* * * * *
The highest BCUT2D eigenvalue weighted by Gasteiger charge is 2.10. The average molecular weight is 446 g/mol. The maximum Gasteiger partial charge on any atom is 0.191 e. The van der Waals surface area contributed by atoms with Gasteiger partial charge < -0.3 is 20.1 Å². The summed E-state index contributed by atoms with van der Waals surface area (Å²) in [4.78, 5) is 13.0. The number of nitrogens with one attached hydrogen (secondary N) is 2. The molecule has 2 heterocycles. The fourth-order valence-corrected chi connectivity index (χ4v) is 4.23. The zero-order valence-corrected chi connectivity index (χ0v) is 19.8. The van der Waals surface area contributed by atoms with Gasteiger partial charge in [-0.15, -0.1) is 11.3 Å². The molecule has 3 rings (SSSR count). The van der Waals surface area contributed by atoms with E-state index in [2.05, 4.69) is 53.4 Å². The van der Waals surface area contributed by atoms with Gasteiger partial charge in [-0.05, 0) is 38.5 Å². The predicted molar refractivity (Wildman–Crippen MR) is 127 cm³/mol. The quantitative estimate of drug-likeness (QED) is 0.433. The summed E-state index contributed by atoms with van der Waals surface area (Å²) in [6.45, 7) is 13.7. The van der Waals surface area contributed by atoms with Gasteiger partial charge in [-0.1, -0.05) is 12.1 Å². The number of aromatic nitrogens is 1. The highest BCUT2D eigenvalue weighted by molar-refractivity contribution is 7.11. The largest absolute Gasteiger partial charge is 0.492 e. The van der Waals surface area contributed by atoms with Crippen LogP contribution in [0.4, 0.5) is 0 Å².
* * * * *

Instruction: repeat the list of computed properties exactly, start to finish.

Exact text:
The highest BCUT2D eigenvalue weighted by Gasteiger charge is 2.10. The average molecular weight is 446 g/mol. The maximum Gasteiger partial charge on any atom is 0.191 e. The van der Waals surface area contributed by atoms with Gasteiger partial charge < -0.3 is 20.1 Å². The summed E-state index contributed by atoms with van der Waals surface area (Å²) in [4.78, 5) is 13.0. The number of nitrogens with one attached hydrogen (secondary N) is 2. The molecule has 2 heterocycles. The fourth-order valence-corrected chi connectivity index (χ4v) is 4.23. The zero-order valence-corrected chi connectivity index (χ0v) is 19.8. The van der Waals surface area contributed by atoms with Gasteiger partial charge in [-0.15, -0.1) is 11.3 Å². The molecule has 3 rings (SSSR count). The van der Waals surface area contributed by atoms with E-state index in [2.05, 4.69) is 53.4 Å². The van der Waals surface area contributed by atoms with Gasteiger partial charge in [-0.05, 0) is 38.5 Å². The predicted molar refractivity (Wildman–Crippen MR) is 127 cm³/mol. The quantitative estimate of drug-likeness (QED) is 0.433. The summed E-state index contributed by atoms with van der Waals surface area (Å²) in [6.45, 7) is 13.7. The van der Waals surface area contributed by atoms with Gasteiger partial charge in [-0.1, -0.05) is 12.1 Å². The number of aromatic nitrogens is 1. The highest BCUT2D eigenvalue weighted by molar-refractivity contribution is 7.11. The largest absolute Gasteiger partial charge is 0.492 e. The van der Waals surface area contributed by atoms with Crippen LogP contribution in [0.4, 0.5) is 0 Å².